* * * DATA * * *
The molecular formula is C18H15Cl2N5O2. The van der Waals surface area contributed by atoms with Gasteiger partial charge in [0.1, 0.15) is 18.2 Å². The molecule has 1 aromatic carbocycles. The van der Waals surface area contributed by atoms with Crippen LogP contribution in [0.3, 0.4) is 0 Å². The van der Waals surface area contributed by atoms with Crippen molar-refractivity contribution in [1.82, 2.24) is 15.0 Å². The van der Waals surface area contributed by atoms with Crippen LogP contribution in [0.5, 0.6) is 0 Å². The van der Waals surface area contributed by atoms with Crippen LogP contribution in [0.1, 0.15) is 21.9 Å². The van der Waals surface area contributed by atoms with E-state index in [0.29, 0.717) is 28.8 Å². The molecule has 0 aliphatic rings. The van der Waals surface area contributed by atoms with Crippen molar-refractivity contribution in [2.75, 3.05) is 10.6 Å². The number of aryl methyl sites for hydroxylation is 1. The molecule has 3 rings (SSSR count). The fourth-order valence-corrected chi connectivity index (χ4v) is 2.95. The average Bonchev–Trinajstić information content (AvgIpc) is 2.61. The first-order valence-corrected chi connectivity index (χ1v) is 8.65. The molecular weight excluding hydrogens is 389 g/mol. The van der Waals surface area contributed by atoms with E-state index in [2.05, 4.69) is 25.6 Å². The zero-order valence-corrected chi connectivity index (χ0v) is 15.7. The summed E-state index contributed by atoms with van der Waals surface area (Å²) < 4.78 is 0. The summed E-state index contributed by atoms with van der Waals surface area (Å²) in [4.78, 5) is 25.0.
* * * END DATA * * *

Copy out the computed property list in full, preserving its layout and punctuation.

The molecular formula is C18H15Cl2N5O2. The van der Waals surface area contributed by atoms with Gasteiger partial charge in [0.1, 0.15) is 18.2 Å². The molecule has 1 aromatic carbocycles. The van der Waals surface area contributed by atoms with Crippen LogP contribution in [0.3, 0.4) is 0 Å². The van der Waals surface area contributed by atoms with Crippen molar-refractivity contribution in [1.82, 2.24) is 15.0 Å². The van der Waals surface area contributed by atoms with Crippen LogP contribution in [0.5, 0.6) is 0 Å². The van der Waals surface area contributed by atoms with Crippen LogP contribution in [0.1, 0.15) is 21.9 Å². The van der Waals surface area contributed by atoms with E-state index in [0.29, 0.717) is 28.8 Å². The molecule has 0 aliphatic rings. The van der Waals surface area contributed by atoms with Crippen molar-refractivity contribution in [2.75, 3.05) is 10.6 Å². The number of aryl methyl sites for hydroxylation is 1. The molecule has 3 rings (SSSR count). The fourth-order valence-corrected chi connectivity index (χ4v) is 2.95. The average Bonchev–Trinajstić information content (AvgIpc) is 2.61. The first-order valence-corrected chi connectivity index (χ1v) is 8.65. The molecular weight excluding hydrogens is 389 g/mol. The van der Waals surface area contributed by atoms with E-state index in [2.05, 4.69) is 25.6 Å². The zero-order valence-corrected chi connectivity index (χ0v) is 15.7. The summed E-state index contributed by atoms with van der Waals surface area (Å²) < 4.78 is 0. The summed E-state index contributed by atoms with van der Waals surface area (Å²) in [4.78, 5) is 25.0.